You can generally accomplish this step using a 5/8-inch-by-3-inch washer that are about 3/16 inch thick, an electric drill, a 1/4-inch thread tap, a drill bit and four sets of 1/4-inch-by-1-1/2-inch to 2-1/2-inch bolts, nuts and lock washers.
The blades for the wind generator are repurposed from a vehicle fan clutch. To attach the blades to the alternator, you can weld the fan clutch hub directly to the alternator hub – just make certain the fan is perfectly in line with the alternator shaft. Also, make sure the alternator’s built-in wire plug-ins are located on what will be the bottom of the generator. If you don’t have access to a welder, you can connect the fan clutch to the alternator using the following materials:
If you connect a wind turbine engine to a car alternator, you need to make sure the setup can withstand the strength of the winds themselves. Bolting the alternator down to a secure piece of metal or other material to keep it stable can make sure it works efficiently and effectively. If you need to take the parts of the alternator setup apart later, make sure you're able to do so with screws and bolts you use to fasten the alternator-generator down.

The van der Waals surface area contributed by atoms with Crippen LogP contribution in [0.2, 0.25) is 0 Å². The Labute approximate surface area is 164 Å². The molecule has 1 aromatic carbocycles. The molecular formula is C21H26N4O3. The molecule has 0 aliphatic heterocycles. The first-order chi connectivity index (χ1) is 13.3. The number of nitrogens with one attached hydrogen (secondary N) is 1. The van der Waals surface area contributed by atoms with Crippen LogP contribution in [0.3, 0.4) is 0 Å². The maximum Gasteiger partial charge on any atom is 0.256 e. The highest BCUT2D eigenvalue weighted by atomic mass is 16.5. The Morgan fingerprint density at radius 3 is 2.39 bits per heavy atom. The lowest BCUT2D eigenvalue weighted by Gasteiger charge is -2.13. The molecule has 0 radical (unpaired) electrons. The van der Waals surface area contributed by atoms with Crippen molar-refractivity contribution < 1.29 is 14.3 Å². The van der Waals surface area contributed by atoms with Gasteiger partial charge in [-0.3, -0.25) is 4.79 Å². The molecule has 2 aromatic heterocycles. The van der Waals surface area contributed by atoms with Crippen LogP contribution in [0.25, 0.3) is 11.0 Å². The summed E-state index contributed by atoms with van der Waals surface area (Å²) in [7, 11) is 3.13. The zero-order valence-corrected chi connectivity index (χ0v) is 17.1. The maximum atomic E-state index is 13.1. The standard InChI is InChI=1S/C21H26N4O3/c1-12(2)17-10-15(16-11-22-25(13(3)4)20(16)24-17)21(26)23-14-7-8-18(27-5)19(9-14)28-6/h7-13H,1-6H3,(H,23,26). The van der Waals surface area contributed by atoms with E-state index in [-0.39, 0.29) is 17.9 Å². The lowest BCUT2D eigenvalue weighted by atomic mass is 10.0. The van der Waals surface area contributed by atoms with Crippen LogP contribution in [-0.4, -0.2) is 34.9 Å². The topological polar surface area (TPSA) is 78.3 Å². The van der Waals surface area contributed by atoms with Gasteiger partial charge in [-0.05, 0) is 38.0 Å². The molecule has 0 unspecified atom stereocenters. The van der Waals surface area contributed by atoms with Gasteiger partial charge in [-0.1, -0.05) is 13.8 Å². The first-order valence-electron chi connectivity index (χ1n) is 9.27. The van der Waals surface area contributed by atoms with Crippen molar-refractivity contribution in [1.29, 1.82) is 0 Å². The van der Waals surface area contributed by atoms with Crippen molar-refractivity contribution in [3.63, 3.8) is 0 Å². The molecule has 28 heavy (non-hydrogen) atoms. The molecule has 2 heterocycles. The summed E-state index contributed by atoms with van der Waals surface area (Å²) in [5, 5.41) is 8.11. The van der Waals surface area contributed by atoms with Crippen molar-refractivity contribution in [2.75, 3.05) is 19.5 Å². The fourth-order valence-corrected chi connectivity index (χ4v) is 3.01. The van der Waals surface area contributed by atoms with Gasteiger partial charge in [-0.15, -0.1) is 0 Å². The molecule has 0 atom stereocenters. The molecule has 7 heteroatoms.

Using the Alternator-Generator System
You can use the parts and steps of this method to create other forms of generators and power sources for other purposes such as entire houses, electric-powered boats or other uses in which you don't have power immediately available to you.
You can experiment with a variety of alternator-like power sources such as lawn mower engines, car batteries or other generators that make use of engine pulleys to power other objects. Make sure you have the wrenches, drills, belts, screwdrivers, ratchets and other equipment necessary.